Dia de Jesus: On the corner, halfway up Via Argentina, two taxi drivers playfully banter in the shade of a tall palm. Panama City’s quiet, almost deserted. Shops are closed.
But, I’m still here. If the plague or Jesus comes I’m ready. I’ve got the cure: Glenfiddich over ice.
On my balcony I hear church bells signaling Christ’s resurrection. “Jesus vive,” my girlfriend says with a satisfied smile. She’s happy. A true believer. Last night it was two orgasms. Today it’s Jesus reborn.
For a catholic girl things could hardly get better. On her way to church with the family my girlfriend reminds me to stay alert. Thieves rob vacated apartments. Last Christmas there was a break-in on the third floor.
What is it about religious holidays that brings out the criminal element in Panama? Is everyone a hypocrite? Or is it that hunger trumps belief?
I ponder this, and listen to birds squabble over mangos in the trees across the street. The phone rings, or rather vibrates across my bamboo table. It’s the Momz. When I talk with the Momz (re: not often) there’s always at least one critical remark. Today’s no different.
– Panama’s deserted Ma, I say.
– It’s the heat. Makes people crazy. You know you’re dad almost took a job in Panama, she says. I didn’t want him to take it. It’s too hot. What are you doing down there? I don’t know how you stand it.
I don’t know how I stand it either. But Scotch helps. Dad’s been dead since ’75. Momz at 86 is a font of negative nonsense.
She knows things. She knows its too hot in Panama. She knows there are “kidnappers” preying on gringos in Costa Rica. Just ask her. The irony? She circling the drain in Arizona. Dantes third circle of hell.
They have a saying in Arizona “its not the heat it’s the humidity”. Some of them really believe this, or want you to believe it. But don’t. They’re inside playing bridge with full on central air. While outside its over 100 degrees -hot enough to bake the dog.
On a mid summers day, I don’t see anyone on the streets or fairways of Sun City. Unless its to get to an air conditioned car on the way to an air conditioned mall. In Panama City, there are people on the streets every day.
This city doesn’t become a ghost town when the suns up. I’m not sure if that’s because they just can’t afford an air conditioned auto, or because its really not that hot. Maybe it’s a little of both.
The Momz is not alone. Last summer I’m buying a trunk to haul books to Panama and I had this conversation.
Cashier: Where ya going?
Cashier (making a face): Panama?! ugh, hot. What’s there to do in Panama?
Me: The heat’s not so bad. You can swim, surf, hike, great food, I’m learning Spanish, rain-forest’s just outside the city, you know about the canal, cool mountains …
Cashier (impatient): Yeah – but is there any shopping?
Woop, there it is. America, a fat-ass consumer culture looking for cheap shoes. The average American wants comfort: good food, drink, service, shopping.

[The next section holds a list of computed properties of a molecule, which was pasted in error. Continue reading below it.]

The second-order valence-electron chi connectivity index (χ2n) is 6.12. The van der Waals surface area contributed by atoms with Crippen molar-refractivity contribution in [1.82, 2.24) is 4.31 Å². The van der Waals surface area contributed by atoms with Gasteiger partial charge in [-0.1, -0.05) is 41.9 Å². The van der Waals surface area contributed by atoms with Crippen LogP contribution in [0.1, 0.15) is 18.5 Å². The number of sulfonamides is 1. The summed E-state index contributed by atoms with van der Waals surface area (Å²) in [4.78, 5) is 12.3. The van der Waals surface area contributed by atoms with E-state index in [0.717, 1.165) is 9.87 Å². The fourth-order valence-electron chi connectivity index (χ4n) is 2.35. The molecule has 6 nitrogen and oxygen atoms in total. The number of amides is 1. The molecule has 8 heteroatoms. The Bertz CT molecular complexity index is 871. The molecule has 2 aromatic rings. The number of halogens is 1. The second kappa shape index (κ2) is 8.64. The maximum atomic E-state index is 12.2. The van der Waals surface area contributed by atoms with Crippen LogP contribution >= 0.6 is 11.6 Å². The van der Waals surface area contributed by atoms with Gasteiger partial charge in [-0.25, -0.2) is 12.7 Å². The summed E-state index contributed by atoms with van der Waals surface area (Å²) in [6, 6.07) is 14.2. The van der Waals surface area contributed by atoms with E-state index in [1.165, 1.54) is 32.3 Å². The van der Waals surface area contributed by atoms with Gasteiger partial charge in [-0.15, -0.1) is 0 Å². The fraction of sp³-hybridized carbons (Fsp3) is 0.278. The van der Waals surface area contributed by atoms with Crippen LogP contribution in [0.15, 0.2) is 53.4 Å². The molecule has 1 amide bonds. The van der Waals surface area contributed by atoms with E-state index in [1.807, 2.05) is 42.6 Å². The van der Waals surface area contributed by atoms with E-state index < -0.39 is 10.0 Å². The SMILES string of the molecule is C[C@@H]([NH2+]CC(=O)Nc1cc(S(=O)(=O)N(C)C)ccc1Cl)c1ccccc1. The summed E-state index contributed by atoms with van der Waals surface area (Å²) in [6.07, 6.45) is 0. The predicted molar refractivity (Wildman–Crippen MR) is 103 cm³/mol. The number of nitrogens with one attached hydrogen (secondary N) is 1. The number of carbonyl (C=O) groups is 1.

But because of what they have read and heard, they conjure up all kinds of foul images when they think of Panama: Noriega’s pock marked face, corrupt cops, Colombian drug smugglers, the loss of the canal, poverty, dengue fever, hellish heat. And here’s the kicker, its mostly true.
Because of this Panama has struggled to promote itself as an attractive destination for tourists. Any enterprise (in this case Panama), needs to promote the good, downplay the bad. For this reason I think purging from the minds of the masses the face of ol’ cara de pina with that of Ruben Blades is a good thing.
Ruben Blades is a trusted brand name in the US. But until recently tourist dollars poured into Panama’s neighbor, Costa Rica. It’s been well promoted. If you’ve read the hype you expect tropical paradise at an affordable price (re: clean beaches and twenty dollar whores).
You almost never hear about the crime, poverty, dirty beaches, high (gringo) prices, and sewage filled rivers. But that’s also the reality of Costa Rica. And the heat?
It depends on where you live, and what you’re doing. I live in Panama City. As I write this, it’s 4pm, 80ish degrees, humid, bright sun, and there’s a light breeze off the water. It feels almost cool on my balcony.
My flat is up high, the building’s built on a small hill. There’s almost always a refreshing breeze. Of course from December – April there are days, weeks, where the heat would be intolerable if you were laboring outside.
But few of us come to Panama to work as landscapers. If you’re able to go slow, or stay out of the sun during the hottest parts of the day its really not a problem. My windows are always open. It’s not Arizona hot, but it is more humid.
If you live in the mountains the temp is cool, spring-like. On the coasts it can be humid but if you get a sea breeze, some elevation, a cold beer, you’re good. In the interior it can be hot, humid. So hot the dog won’t even chase the iguanas ’round the yard.
Seriously, the only thing unusually hot in Panama are the women. They are without a doubt some of the most beautiful women in the world. If you’re looking for something to “do” in Panama, I suggest them. However, if you’re the typical American house frau, whose husband is considering taking work here, by all means, tell him its too hot.
-Cojito @ Panama After Dark.